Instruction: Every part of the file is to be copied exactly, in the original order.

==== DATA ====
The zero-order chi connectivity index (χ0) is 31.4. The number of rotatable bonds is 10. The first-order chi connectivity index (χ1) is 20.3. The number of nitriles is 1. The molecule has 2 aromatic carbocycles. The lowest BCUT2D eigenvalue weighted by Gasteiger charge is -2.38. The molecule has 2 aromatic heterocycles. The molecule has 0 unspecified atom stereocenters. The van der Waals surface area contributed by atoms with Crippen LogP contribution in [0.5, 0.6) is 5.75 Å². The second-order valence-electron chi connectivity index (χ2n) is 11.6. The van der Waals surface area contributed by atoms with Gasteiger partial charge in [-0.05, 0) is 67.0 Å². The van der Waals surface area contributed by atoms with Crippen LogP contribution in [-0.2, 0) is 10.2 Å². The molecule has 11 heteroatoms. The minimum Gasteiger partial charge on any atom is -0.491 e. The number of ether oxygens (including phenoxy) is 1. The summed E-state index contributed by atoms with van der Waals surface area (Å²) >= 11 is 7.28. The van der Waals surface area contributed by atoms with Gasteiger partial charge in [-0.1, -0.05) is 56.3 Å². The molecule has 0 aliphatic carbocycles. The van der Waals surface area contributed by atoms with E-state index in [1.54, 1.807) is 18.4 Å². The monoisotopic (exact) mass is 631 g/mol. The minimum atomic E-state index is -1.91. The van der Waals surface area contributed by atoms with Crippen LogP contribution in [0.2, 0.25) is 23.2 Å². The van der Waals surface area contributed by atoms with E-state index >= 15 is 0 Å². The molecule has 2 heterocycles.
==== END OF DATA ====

The zero-order chi connectivity index (χ0) is 31.4. The number of rotatable bonds is 10. The first-order chi connectivity index (χ1) is 20.3. The number of nitriles is 1. The molecule has 2 aromatic carbocycles. The lowest BCUT2D eigenvalue weighted by Gasteiger charge is -2.38. The molecule has 2 aromatic heterocycles. The molecule has 0 unspecified atom stereocenters. The van der Waals surface area contributed by atoms with Crippen LogP contribution in [0.5, 0.6) is 5.75 Å². The second-order valence-electron chi connectivity index (χ2n) is 11.6. The van der Waals surface area contributed by atoms with Gasteiger partial charge in [-0.05, 0) is 67.0 Å². The van der Waals surface area contributed by atoms with Crippen LogP contribution in [-0.2, 0) is 10.2 Å². The molecule has 11 heteroatoms. The minimum Gasteiger partial charge on any atom is -0.491 e. The number of ether oxygens (including phenoxy) is 1. The summed E-state index contributed by atoms with van der Waals surface area (Å²) >= 11 is 7.28. The van der Waals surface area contributed by atoms with Gasteiger partial charge in [-0.1, -0.05) is 56.3 Å². The molecule has 0 aliphatic carbocycles. The van der Waals surface area contributed by atoms with E-state index in [1.54, 1.807) is 18.4 Å². The monoisotopic (exact) mass is 631 g/mol. The minimum atomic E-state index is -1.91. The van der Waals surface area contributed by atoms with Crippen LogP contribution in [0.2, 0.25) is 23.2 Å². The van der Waals surface area contributed by atoms with E-state index >= 15 is 0 Å². The molecule has 2 heterocycles.